This is not to contest your conclusion I think you are generally correct, but the way you used math to back it up perpetuates a misunderstanding of statistical analysis that I take issue with and feel obligated to point out.

P.S. Also belcher usually does not win the turn it plays, there is no variant with the current B&R list that I have seen that kills on one more that about 35-40% of the time.

If the loss were severe vs a negligible win, I'd agree - and that's part of the math. So your argument is using the thinking that "if my opponent lands turn 1 thalia by having mox, cavern, thalia, I lose the game 100%." What you're not considering though, is that by countering that mox, you still are not winning - you delayed them a turn and have now gone to 5 cards...when you are not going to win that next turn and they can easily follow with second land, thalia on turn 2 (or 2nd mox, thalia on turn 1 - and now they don't even need cavern because you blew your FoW - or tomb, thorn/sphere).

The "win" you get by countering that mox is like hitting your one out on the river card, when odds are many more scenarios could happen. The likelihood of them following that mox with non-cavern land + thalia, tomb + thorn/sphere, or just passing and playing thalia turn 2 or a thought-knot seer, or a null rod is FAR greater than you countering their mox and they kept a 1-land + thalia hand on the hopes they resolved the mox and thalia to ride it 10 turns to victory.

In essence, by countering, you essentially are saying that countering their turn one ability to play thalia (not the thalia itself) is so critical it will win you the game. You'd have to think the tempo of giving you one turn is more important than your ability to counter the actual thalia, a null rod, a sphere, a TKS, or anything they could possibly do on turn 2 and beyond...but yet you would not be winning on your own turn 1 and going down to 5 cards or less (if you mulled) to start.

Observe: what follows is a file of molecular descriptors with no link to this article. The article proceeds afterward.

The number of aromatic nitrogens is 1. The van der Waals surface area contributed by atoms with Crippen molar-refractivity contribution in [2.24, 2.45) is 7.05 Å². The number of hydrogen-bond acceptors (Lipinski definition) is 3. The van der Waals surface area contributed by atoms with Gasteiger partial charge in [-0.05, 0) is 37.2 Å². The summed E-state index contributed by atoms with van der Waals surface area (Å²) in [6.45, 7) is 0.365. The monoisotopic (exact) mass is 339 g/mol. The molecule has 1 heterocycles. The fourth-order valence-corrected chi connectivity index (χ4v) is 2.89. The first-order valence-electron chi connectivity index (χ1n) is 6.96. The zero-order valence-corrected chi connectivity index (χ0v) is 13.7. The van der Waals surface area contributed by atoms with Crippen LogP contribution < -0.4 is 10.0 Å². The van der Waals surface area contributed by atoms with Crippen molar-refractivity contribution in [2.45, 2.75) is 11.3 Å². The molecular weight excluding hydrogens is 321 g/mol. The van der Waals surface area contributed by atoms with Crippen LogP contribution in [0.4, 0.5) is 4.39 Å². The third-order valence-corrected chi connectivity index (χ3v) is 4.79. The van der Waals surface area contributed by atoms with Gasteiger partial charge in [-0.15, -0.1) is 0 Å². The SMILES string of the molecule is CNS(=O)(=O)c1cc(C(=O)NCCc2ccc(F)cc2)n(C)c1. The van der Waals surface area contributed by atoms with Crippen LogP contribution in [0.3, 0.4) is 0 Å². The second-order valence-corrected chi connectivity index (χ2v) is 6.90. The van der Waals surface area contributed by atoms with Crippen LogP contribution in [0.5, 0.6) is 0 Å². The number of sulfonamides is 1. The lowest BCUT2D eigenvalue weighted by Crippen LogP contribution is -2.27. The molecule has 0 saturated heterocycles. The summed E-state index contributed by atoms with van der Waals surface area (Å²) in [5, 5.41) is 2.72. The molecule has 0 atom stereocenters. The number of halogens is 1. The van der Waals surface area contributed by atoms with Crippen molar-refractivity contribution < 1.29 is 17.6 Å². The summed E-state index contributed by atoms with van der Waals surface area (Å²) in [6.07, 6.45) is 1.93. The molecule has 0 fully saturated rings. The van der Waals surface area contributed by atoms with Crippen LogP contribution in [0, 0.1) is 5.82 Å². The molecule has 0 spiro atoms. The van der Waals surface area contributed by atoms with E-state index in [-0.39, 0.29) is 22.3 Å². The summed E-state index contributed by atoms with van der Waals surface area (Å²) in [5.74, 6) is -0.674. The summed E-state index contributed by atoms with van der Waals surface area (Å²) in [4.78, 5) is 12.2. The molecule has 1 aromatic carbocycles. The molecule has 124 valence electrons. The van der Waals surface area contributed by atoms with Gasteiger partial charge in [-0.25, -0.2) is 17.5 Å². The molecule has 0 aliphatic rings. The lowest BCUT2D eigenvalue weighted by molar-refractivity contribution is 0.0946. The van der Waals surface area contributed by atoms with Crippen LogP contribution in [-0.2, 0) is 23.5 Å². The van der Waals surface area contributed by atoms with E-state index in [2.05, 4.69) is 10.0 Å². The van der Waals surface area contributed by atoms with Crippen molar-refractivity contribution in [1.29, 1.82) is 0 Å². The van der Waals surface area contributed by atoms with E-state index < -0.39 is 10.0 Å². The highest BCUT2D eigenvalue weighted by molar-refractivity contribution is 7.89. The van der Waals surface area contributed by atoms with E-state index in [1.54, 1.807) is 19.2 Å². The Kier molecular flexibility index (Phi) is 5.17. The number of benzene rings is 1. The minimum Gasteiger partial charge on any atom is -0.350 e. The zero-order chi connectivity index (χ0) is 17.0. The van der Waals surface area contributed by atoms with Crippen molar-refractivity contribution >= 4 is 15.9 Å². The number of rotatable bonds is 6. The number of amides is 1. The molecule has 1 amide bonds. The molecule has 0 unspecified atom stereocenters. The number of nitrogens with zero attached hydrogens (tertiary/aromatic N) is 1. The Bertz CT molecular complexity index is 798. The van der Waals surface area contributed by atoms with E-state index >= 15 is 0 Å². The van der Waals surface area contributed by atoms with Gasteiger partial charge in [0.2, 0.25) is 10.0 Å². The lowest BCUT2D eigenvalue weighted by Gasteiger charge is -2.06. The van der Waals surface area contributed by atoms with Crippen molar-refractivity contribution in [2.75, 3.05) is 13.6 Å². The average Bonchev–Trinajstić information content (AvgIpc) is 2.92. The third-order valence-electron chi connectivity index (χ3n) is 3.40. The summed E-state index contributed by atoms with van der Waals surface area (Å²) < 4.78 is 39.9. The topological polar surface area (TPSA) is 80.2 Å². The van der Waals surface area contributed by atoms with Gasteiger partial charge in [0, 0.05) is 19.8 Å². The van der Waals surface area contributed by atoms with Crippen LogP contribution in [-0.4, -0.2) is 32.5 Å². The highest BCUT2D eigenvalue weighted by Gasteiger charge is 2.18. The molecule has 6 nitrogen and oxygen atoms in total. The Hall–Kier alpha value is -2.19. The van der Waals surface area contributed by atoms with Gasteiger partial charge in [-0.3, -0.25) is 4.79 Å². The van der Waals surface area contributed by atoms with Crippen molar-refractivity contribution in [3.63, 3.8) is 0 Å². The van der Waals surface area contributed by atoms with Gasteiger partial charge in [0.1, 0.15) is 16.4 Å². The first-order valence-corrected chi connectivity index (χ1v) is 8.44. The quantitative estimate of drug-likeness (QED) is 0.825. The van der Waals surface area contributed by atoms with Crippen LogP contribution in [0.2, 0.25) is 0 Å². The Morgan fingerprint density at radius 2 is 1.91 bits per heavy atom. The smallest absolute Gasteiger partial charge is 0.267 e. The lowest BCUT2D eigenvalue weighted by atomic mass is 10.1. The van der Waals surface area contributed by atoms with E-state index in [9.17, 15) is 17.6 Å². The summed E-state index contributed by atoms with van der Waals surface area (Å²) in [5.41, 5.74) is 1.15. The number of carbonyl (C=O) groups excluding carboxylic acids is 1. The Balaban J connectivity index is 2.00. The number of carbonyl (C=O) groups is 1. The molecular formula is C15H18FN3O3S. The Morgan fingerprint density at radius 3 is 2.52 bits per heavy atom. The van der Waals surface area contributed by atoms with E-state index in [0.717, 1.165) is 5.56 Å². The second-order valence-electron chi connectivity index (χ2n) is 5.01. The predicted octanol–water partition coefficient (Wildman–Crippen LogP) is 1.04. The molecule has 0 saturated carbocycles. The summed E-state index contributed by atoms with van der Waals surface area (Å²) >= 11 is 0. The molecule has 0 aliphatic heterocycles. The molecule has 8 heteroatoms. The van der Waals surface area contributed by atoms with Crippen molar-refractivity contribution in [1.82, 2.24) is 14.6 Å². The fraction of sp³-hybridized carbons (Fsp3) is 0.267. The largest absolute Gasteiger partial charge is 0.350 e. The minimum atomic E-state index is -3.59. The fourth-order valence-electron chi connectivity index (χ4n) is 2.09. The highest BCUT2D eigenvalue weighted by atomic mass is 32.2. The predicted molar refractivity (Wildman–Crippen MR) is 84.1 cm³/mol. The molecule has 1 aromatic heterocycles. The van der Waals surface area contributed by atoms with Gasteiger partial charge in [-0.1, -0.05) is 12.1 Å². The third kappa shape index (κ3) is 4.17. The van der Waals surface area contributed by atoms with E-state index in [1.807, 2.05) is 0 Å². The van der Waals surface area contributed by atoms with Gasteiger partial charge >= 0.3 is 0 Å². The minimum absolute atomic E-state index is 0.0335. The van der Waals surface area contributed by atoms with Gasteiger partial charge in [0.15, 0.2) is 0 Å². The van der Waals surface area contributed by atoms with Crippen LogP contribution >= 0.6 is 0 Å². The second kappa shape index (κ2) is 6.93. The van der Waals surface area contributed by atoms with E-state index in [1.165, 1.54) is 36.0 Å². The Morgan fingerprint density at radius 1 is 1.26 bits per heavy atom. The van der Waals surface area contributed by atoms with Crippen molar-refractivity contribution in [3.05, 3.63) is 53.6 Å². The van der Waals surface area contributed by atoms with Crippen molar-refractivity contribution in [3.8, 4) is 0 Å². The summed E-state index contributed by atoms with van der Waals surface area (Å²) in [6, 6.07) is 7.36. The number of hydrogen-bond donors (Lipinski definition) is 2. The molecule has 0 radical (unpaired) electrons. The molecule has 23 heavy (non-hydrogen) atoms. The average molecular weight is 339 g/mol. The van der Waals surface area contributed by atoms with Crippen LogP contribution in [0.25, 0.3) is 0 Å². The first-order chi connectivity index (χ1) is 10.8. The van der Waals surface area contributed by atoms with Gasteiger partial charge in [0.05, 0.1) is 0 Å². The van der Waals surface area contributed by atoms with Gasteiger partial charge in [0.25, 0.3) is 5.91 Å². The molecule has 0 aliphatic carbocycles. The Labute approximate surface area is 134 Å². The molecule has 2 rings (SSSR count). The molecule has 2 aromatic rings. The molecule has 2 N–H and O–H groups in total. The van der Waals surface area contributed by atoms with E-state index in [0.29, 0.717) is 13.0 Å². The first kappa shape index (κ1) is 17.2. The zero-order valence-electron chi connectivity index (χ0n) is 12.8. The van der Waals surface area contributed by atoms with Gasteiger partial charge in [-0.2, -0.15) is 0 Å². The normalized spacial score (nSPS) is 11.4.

In terms of payoff, countering the mox will likely guarantee you will live to have a turn 1 play. But if you are not winning in that one turn, the opportunity loss of the FoW + blue card is massive on the chance they DON'T have the mox/cavern/thalia draw OR any second land to play thalia and beat you anyway.

The exception to this, I think, is if you are pitching Force of Negation and a blue card that is not very useful (like a hurkyl's in that matchup), because FoN is largely dead in that match anyway and would only help to counter a null rod or thorn or sphere, which they may or may not be playing. If you know your friend's list and he plays 7-sphere and null rods, I'd even say to hold your FoN. But if they play trinisphere/lodestone only, or something like that, FoN is fine to use on the mox. Even with FoN though, pitching a time walk or ponder or something solid just to hit the mox is probably not optimal. You're better off adding some kind of sweeper that will kill thalia, like dry spell, pyroclasm, contagion, gut shot, etc.

last edited by Thewhitedragon69